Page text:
When asked about AJO’s revolving roster of musicians, Harvey says “I consider them all virtuosos, all wonderful soloists as well as section players.” A doubly impressive assortment of esteemed artists has appeared with the group including saxophonist Ricky Ford, singer-songwriter pianist-bandleader Geri Allen, singer songwriter Sheila Jordan, pianist-saxophonist Jaki Byard, clarinetist-saxophonist Jimmy Giuffre, singer-composer Dominique Eade, pianist-composer Lewis Porter and pianist Matt Savage, a “prolific savant” from Sudbury, Massachusetts, who graduated from the New England Conservatory at age 12, earned a bachelor’s degree in Piano Performance from Berklee at age 18 and completed a master’s program in Jazz Performance at the Manhattan School of Music at age 20.
In addition to leading AJO, Harvey has performed alongside a cornucopia of jazz masters including legendary composer-pianist-bandleader Gil Evans, pioneering bebop trumpeter Howard McGhee, free-jazz multi-instrumentalist Sam Rivers, trumpeter-singer-composer Kenny Dorham and Brazilian trumpeter Claudio Roditi. In 2015, he was named Boston Jazz Hero by the Jazz Journalists Association and in 2019 JazzBoston presented him with the Roy Haynes Award “for exceptional contributions to jazz and Boston’s jazz community,” making Harvey the fourth person to receive the honor, others being Haynes himself, legendary promoter Fred Taylor and “The Dean of New England Jazz Radio” Eric Jackson. Harvey is co-chair of Jazz Week, an annual event featuring concerts by local artists and bands at multiple venues across Boston.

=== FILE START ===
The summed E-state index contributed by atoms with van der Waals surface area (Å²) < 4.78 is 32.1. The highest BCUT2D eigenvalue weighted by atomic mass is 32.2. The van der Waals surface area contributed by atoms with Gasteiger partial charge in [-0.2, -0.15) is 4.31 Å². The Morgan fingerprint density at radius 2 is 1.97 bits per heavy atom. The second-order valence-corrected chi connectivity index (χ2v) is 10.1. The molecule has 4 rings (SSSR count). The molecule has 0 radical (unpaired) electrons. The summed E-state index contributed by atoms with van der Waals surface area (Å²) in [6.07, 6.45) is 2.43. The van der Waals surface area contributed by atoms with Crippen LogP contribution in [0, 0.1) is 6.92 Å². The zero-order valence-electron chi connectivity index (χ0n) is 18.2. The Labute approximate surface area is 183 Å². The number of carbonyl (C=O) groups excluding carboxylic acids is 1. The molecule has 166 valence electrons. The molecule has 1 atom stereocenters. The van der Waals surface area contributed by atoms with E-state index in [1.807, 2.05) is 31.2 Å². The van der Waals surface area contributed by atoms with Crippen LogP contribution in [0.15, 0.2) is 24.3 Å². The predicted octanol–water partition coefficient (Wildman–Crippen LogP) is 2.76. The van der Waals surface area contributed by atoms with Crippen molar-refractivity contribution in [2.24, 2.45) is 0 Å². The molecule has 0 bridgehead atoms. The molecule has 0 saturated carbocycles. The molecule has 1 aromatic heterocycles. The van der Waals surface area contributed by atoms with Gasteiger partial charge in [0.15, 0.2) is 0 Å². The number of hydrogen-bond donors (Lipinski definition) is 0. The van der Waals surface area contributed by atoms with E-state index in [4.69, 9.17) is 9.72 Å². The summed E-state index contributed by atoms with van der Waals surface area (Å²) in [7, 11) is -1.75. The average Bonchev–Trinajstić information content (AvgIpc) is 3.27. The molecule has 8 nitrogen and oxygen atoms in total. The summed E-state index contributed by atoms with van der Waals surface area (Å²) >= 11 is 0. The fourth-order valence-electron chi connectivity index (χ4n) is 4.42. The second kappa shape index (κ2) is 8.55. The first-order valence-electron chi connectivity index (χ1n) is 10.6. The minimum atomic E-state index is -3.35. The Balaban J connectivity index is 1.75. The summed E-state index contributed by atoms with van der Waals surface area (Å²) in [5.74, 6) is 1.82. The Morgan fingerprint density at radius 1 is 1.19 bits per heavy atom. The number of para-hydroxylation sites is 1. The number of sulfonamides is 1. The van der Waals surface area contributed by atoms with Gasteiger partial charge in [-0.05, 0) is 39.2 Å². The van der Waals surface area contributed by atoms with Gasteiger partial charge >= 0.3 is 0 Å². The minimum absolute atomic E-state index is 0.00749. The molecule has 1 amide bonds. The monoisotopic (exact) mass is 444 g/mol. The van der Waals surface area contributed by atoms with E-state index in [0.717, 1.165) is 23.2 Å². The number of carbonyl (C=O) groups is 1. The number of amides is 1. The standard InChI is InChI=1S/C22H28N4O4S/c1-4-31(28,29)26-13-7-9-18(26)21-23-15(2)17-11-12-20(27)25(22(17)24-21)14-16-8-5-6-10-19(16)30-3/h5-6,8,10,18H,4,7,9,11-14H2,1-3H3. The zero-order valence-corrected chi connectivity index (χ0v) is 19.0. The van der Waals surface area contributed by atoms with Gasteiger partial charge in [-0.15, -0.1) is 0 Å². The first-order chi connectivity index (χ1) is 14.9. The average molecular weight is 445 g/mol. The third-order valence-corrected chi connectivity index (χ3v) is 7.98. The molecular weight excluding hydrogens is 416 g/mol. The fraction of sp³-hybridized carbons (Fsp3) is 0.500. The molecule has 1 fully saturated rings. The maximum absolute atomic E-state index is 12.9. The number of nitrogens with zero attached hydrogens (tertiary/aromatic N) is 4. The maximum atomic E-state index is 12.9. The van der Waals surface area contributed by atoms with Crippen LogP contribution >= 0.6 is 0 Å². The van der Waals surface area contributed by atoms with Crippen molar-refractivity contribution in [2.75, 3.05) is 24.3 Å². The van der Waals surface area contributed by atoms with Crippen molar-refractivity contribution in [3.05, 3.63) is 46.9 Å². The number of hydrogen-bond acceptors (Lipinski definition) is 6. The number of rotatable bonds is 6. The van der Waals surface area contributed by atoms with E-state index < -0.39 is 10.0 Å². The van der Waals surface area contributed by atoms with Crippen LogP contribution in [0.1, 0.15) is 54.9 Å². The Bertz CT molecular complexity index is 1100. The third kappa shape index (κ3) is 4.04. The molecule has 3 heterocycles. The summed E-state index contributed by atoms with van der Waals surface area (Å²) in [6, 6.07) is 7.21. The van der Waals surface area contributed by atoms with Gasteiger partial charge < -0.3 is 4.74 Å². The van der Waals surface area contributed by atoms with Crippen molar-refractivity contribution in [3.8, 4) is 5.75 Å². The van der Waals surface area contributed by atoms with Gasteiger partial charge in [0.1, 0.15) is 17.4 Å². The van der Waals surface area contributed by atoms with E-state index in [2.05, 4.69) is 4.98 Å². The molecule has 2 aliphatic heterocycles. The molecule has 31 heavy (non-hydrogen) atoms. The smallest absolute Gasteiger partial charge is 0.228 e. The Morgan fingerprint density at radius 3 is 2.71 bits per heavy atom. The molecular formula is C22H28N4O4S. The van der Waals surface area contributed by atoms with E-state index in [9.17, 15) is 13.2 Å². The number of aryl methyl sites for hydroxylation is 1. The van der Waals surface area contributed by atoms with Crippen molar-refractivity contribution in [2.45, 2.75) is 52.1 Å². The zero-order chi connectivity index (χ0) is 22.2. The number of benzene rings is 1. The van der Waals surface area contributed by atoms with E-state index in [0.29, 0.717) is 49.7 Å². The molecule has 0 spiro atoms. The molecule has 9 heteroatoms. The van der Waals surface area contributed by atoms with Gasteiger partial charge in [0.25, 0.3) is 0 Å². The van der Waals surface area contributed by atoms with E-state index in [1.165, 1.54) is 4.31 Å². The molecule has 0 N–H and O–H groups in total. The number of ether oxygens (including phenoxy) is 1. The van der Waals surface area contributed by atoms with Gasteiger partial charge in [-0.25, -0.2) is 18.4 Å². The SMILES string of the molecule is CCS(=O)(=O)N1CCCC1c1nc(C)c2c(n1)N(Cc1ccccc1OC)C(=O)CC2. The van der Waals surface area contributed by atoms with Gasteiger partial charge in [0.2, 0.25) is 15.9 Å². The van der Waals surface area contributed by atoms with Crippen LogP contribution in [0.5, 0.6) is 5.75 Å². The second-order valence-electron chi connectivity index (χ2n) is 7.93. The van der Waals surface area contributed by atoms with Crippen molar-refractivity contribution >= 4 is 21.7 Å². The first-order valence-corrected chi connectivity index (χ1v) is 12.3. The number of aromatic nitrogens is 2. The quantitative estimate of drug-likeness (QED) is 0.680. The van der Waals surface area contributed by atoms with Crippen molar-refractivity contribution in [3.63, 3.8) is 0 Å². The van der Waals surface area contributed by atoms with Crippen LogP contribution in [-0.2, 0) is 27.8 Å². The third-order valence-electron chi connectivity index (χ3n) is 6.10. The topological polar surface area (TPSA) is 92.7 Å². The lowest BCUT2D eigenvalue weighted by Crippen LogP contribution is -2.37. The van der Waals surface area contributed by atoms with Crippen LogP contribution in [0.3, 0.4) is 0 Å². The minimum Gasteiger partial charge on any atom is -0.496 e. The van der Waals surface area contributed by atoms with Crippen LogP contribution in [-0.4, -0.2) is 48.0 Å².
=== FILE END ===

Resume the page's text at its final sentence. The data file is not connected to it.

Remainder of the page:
Asked in a 2020 interview on the Neon Jazz radio program what he likes about being a musician, Harvey spoke about music’s unique expressive range. “I love the ability to come up with very creative ideas and express them through a musical organization, whether it’s a quartet or my large jazz orchestra,” he said, “and then see how that music reaches out to people, gives them various kinds of uplifting or healing or joy, and in many cases expresses the whole range of human emotions.”
(by D.S. Monahan – August 2022)
Published on August 17, 2013